The dream of igniting a self-sustained fusion reaction with high yields of energy, a feat likened to creating a miniature star on Earth, is getting closer to becoming reality, according the authors of a new review article in the journal Physics of Plasmas.
Researchers at the National Ignition Facility (NIF) engaged in a collaborative project led by the Department of Energy’s Lawrence Livermore National Laboratory, report that while there is at least one significant obstacle to overcome before achieving the highly stable, precisely directed implosion required for ignition, they have met many of the demanding challenges leading up to that goal since experiments began in 2010.
The project is a multi-institutional effort including partners from the University of Rochester’s Laboratory for Laser Energetics, General Atomics, Los Alamos National Laboratory, Sandia National Laboratory, and the Massachusetts Institute of Technology.
To reach ignition (defined as the point at which the fusion reaction produces more energy than is needed to initiate it), the NIF focuses 192 laser beams simultaneously in billionth-of-a-second pulses inside a cryogenically cooled hohlraum (from the German word for “hollow room”), a hollow cylinder the size of a pencil eraser. Within the hohlraum is a ball-bearing-size capsule containing two hydrogen isotopes, deuterium and tritium (D-T). The unified lasers deliver 1.8 megajoules of energy and 500 terawatts of power—1,000 times more than the United States uses at any one moment—to the hohlraum creating an “X-ray oven” which implodes the D-T capsule to temperatures and pressures similar to those found at the center of the sun.
“What we want to do is use the X-rays to blast away the outer layer of the capsule in a very controlled manner, so that the D-T pellet is compressed to just the right conditions to initiate the fusion reaction,” explained John Edwards, NIF associate director for inertial confinement fusion and high-energy-density science. “In our new review article, we report that the NIF has met many of the requirements believed necessary to achieve ignition—sufficient X-ray intensity in the hohlraum, accurate energy delivery to the target and desired levels of compression—but that at least one major hurdle remains to be overcome, the premature breaking apart of the capsule.”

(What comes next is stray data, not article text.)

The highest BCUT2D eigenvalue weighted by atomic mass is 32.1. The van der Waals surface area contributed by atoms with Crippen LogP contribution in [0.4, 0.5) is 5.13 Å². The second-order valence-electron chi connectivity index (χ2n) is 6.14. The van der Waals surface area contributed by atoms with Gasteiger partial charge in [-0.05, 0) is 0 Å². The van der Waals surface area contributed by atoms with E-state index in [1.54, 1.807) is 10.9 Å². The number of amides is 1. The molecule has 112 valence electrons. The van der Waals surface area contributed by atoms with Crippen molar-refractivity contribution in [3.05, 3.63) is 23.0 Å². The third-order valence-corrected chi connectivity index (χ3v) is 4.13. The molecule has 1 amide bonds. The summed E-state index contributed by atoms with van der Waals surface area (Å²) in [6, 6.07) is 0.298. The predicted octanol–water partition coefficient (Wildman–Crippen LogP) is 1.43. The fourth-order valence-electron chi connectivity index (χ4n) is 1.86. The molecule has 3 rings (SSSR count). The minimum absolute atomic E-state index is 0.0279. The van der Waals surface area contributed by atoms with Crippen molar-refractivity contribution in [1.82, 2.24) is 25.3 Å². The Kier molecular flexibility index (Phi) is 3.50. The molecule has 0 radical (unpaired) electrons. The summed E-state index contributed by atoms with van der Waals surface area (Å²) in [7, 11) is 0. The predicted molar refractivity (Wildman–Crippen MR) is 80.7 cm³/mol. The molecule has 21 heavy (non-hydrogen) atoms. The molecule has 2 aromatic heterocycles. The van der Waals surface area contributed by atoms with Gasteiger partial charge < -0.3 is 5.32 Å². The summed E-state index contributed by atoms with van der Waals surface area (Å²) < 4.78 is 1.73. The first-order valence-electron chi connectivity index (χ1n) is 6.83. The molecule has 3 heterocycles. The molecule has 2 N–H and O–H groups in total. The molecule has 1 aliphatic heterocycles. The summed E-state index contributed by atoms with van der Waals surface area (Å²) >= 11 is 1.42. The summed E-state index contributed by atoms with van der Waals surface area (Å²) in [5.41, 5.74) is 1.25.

In the article, Edwards and his colleagues discuss how they are using diagnostic tools developed at NIF to determine likely causes for the problem. “In some ignition tests, we measured the scattering of neutrons released and found different strength signals at different spots around the D-T capsule,” Edwards said. “This indicates that the shell’s surface is not uniformly smooth and that in some places, it’s thinner and weaker than in others. In other tests, the spectrum of X-rays emitted indicated that the D-T fuel and capsule were mixing too much—the results of hydrodynamic instability—and that can quench the ignition process.”
Edwards said that the team is concentrating its efforts on NIF to define the exact nature of the instability and use the knowledge gained to design an improved, sturdier capsule. Achieving that milestone, he said, should clear the path for further advances toward laboratory ignition. Via Fusion, anyone? Not quite yet, but researchers show just how close we’ve come.